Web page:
That's some funny stuff, Buckwheat! I wish it worked on MY picky eater, but alas, it does not... Wink

Janie, I feel your pain. My bf was born 'n' raised in Oklahoma on meat and potatoes. The End. He likes Mexican food, and some odd veggies (like asparagus) but thinks white meat is the only part of the chicken that's fit to eat, and constantly teases me about what I consider edible. Makes for some great comedy, but predictable meals, for sure!

I'm no help, but I know of what you speak!
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05-30-2010, 02:37 PM
Post: #6
RE: Coping with a picky eater
I am a picky eater, always have been. I have definitely widened my horizons from the meat & potatoes my Mom used to make. Unfortunately, I still won't eat many things. Luckily my daughter is adventurous and she cooks foods only she and my hubby will eat. My son would rather eat a frozen White Castle than half the foods that are made in my house.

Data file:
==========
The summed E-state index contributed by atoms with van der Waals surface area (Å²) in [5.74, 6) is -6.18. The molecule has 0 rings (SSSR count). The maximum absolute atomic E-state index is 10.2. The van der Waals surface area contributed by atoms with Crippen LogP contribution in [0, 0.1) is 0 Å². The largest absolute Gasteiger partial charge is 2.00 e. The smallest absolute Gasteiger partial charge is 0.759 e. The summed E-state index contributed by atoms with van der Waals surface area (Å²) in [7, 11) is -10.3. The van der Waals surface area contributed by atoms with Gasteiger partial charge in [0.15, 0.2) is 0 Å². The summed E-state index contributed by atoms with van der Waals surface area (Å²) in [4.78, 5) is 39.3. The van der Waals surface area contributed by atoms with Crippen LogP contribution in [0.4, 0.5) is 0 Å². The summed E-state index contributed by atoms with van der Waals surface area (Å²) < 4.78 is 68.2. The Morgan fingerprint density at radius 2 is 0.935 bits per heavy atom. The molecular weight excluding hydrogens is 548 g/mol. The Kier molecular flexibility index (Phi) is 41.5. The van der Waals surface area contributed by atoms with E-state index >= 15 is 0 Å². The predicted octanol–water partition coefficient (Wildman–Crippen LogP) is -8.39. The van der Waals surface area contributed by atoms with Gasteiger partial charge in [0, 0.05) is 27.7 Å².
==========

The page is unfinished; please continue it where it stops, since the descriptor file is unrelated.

Janie is he willing to at least try a bit of what you eating? Use the old saying "How do you know you don't like it if you don't taste it?" I don't agree with trying to "hide" disliked items in a meal you make. I love eggplant and make a mean eggplant lasagne, but my daughter hates it and knows immediately if I have used eggplant instead of the noodles.

You post a lot of recipes that sound great so I hope he is at least willing to sample them before discounting them as inedible.
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05-24-2012, 07:26 AM
Post: #7
RE: Coping with a picky eater